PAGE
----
After years of demand from individuals and businesses, Boston’s public transit will run until about 3 a.m. on Saturday and Sunday in a pilot program beginning in 2014, Mass. Gov. Deval Patrick announced on Tuesday night.
The Massachusetts Bay Transportation Authority has partnered with several private company sponsors in order to fund the extended hours, which will be tested in a one-year pilot program. The official start date is to be determined, and is intended not only to service the numerous workers with late shifts, but to also boost the region’s economy as a whole, according to aWednesday press release.
“A vibrant economy demands a public transit system that caters to the residents, students and tourists it serves,” Patrick said in the release. “Extending service on weekends and evenings will allow the public to enjoy the many attractions and restaurants the region has to offer, and give workers a more cost-effective option for getting home late at night.”
Customers of the MBTA and many businesses have been asking for this program for several years, but until now it has not been possible, said Kelly Smith, spokeswoman for the MBTA.
“The MBTA is state-run and separate from the city budget, so this is going to be subsidized by sponsorships,” she said. “That’s where we were able to come up with a plan and a new idea. It is part of a bigger public-private partnership that we’re exploring in other areas as well. This is another great example of that, having the private sector step up and that will be the majority of the financial sponsorships.”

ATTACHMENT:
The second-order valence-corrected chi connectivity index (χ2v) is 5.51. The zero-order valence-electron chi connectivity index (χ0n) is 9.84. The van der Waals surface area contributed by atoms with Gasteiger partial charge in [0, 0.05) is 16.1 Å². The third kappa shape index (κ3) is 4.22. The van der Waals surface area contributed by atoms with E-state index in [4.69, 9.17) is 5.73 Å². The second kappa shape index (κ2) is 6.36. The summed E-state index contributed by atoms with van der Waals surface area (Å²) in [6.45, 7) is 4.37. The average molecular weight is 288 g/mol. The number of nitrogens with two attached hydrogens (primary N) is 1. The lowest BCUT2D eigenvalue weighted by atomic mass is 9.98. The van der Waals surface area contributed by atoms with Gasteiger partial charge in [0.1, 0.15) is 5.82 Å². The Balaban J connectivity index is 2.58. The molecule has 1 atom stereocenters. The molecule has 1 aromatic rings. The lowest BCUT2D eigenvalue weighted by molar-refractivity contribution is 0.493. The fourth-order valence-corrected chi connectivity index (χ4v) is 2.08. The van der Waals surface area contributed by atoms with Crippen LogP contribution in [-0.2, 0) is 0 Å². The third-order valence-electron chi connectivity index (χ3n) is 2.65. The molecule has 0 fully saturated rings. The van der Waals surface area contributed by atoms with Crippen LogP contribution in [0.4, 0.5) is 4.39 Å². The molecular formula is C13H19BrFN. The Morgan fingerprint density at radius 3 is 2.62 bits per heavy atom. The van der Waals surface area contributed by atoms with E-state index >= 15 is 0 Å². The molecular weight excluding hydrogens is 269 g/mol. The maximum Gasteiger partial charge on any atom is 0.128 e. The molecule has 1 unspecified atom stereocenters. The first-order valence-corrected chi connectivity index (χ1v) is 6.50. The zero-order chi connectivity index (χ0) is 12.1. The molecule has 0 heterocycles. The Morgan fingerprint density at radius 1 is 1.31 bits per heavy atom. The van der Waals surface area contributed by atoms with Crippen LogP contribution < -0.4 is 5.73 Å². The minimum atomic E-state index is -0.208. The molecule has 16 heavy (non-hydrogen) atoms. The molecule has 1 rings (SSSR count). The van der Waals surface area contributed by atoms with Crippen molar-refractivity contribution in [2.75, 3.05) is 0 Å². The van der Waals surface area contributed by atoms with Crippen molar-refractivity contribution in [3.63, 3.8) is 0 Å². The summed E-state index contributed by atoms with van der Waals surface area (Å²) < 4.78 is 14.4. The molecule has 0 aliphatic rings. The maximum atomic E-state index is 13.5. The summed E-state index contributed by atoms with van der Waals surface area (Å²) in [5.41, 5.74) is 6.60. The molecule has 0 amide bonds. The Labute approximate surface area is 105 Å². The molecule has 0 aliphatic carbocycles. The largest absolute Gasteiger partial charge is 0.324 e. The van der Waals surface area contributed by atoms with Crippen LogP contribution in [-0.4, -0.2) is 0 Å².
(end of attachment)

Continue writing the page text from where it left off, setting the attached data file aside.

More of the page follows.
The Boston Globe is the first “Platinum Sponsor,” contributing $500,000 to the program. There will also be several other businesses funding the program, which is expected to cost about $20 million a year, according to the release.
Smith said other similar attempts to hold late night service were unsuccessful, but this one will provide a larger system of travel options than ever before.
“We had the night owl service [in 2001], but that was just a bus service that did not prove to be financially viable, so we discontinued it,” she said. “This will include subway, light rail and bus services on the 15 key bus routes in the city. We have to see how the program goes, but we certainly hope that it’s successful and that we will be able to continue it. It’s an idea that has seen its time come. We’re growing, we’re a young city and we’re excited to be a part of it.”
Some residents said although the extended hours are useful, they feel uneasy about how the price of transport could be affected.
KJ Green, 36, resident of Fenway, said he uses the subway daily and would definitely utilize the convenient mode of late night transportation.
“I’m used to having to find an alternate mode of transportation late at night, but I would definitely use it next year,” he said. “A lot of people will use it, especially people who go out clubbing [or] bar hopping. It gives them a safe way to get home. I don’t think the MBTA will be earning as much as they’re putting into it, though.”
Sherri Geller, 43, resident of Kenmore, said she only uses the MBTA during the daytime and was worried later service could lead to higher prices, even for those who are not utilizing the late-night service.
“It will be great for the city because there are a lot of students who like to be out later at night,” she said. “I wish I knew whether the T as it’s priced now will bring in enough money to cover it, or if the T prices will have to go up significantly even for the daytime riders. If the T prices as they are now can cover it though, it’s a great idea.”
Mariko Hisabda, 47, resident of Fenway, said she had no apprehensions about the program.
“If you’re out late, it will definitely be nice to have that option,” she said. “It will also bring down the number of cars in the city because people won’t need to drive. It’s a worthwhile investment. It’s part of the infrastructure of the city. It’s an investment in the future. As long as you have public transit, that’s a great thing. It’s one of the attractions of the city.”